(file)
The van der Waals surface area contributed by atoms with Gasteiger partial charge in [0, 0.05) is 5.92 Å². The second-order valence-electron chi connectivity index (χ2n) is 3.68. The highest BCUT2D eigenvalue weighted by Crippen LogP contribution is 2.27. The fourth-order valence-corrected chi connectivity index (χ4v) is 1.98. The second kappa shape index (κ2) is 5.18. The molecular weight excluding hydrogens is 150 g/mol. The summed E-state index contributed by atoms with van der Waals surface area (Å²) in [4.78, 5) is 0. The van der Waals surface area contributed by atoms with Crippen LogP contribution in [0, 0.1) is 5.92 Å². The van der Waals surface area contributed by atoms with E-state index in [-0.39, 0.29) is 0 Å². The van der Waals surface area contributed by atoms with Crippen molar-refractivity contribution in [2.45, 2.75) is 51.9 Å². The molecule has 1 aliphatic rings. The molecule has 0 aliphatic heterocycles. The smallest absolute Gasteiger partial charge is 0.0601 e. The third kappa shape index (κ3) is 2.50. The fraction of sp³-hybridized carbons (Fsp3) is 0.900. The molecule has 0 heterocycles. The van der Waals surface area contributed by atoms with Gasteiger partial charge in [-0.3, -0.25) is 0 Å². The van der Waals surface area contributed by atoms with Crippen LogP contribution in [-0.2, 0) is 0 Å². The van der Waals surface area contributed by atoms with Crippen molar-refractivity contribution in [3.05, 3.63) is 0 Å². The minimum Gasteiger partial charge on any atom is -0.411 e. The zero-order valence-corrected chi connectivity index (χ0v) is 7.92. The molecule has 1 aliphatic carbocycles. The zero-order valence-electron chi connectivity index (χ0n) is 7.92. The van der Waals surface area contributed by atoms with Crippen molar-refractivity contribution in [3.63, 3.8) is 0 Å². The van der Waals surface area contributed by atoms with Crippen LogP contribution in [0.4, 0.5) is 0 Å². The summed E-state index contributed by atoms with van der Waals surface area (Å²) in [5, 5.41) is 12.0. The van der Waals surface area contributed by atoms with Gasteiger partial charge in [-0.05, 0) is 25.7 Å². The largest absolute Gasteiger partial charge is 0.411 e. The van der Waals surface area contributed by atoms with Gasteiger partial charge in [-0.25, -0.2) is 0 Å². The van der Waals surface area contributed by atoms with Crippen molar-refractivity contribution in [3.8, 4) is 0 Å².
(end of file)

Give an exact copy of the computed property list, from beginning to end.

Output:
The van der Waals surface area contributed by atoms with Gasteiger partial charge in [0, 0.05) is 5.92 Å². The second-order valence-electron chi connectivity index (χ2n) is 3.68. The highest BCUT2D eigenvalue weighted by Crippen LogP contribution is 2.27. The fourth-order valence-corrected chi connectivity index (χ4v) is 1.98. The second kappa shape index (κ2) is 5.18. The molecular weight excluding hydrogens is 150 g/mol. The summed E-state index contributed by atoms with van der Waals surface area (Å²) in [4.78, 5) is 0. The van der Waals surface area contributed by atoms with Crippen LogP contribution in [0, 0.1) is 5.92 Å². The van der Waals surface area contributed by atoms with E-state index in [-0.39, 0.29) is 0 Å². The van der Waals surface area contributed by atoms with Crippen molar-refractivity contribution in [2.45, 2.75) is 51.9 Å². The molecule has 1 aliphatic rings. The molecule has 0 aliphatic heterocycles. The smallest absolute Gasteiger partial charge is 0.0601 e. The third kappa shape index (κ3) is 2.50. The fraction of sp³-hybridized carbons (Fsp3) is 0.900. The molecule has 0 heterocycles. The van der Waals surface area contributed by atoms with Gasteiger partial charge in [-0.3, -0.25) is 0 Å². The van der Waals surface area contributed by atoms with Crippen LogP contribution in [-0.2, 0) is 0 Å². The van der Waals surface area contributed by atoms with Crippen molar-refractivity contribution in [3.05, 3.63) is 0 Å². The minimum Gasteiger partial charge on any atom is -0.411 e. The zero-order valence-corrected chi connectivity index (χ0v) is 7.92. The molecule has 1 aliphatic carbocycles. The zero-order valence-electron chi connectivity index (χ0n) is 7.92. The van der Waals surface area contributed by atoms with Crippen molar-refractivity contribution in [3.63, 3.8) is 0 Å². The van der Waals surface area contributed by atoms with Crippen LogP contribution in [0.4, 0.5) is 0 Å². The summed E-state index contributed by atoms with van der Waals surface area (Å²) in [5, 5.41) is 12.0. The van der Waals surface area contributed by atoms with Gasteiger partial charge in [-0.05, 0) is 25.7 Å². The largest absolute Gasteiger partial charge is 0.411 e. The van der Waals surface area contributed by atoms with Gasteiger partial charge in [-0.25, -0.2) is 0 Å². The van der Waals surface area contributed by atoms with Crippen molar-refractivity contribution in [3.8, 4) is 0 Å².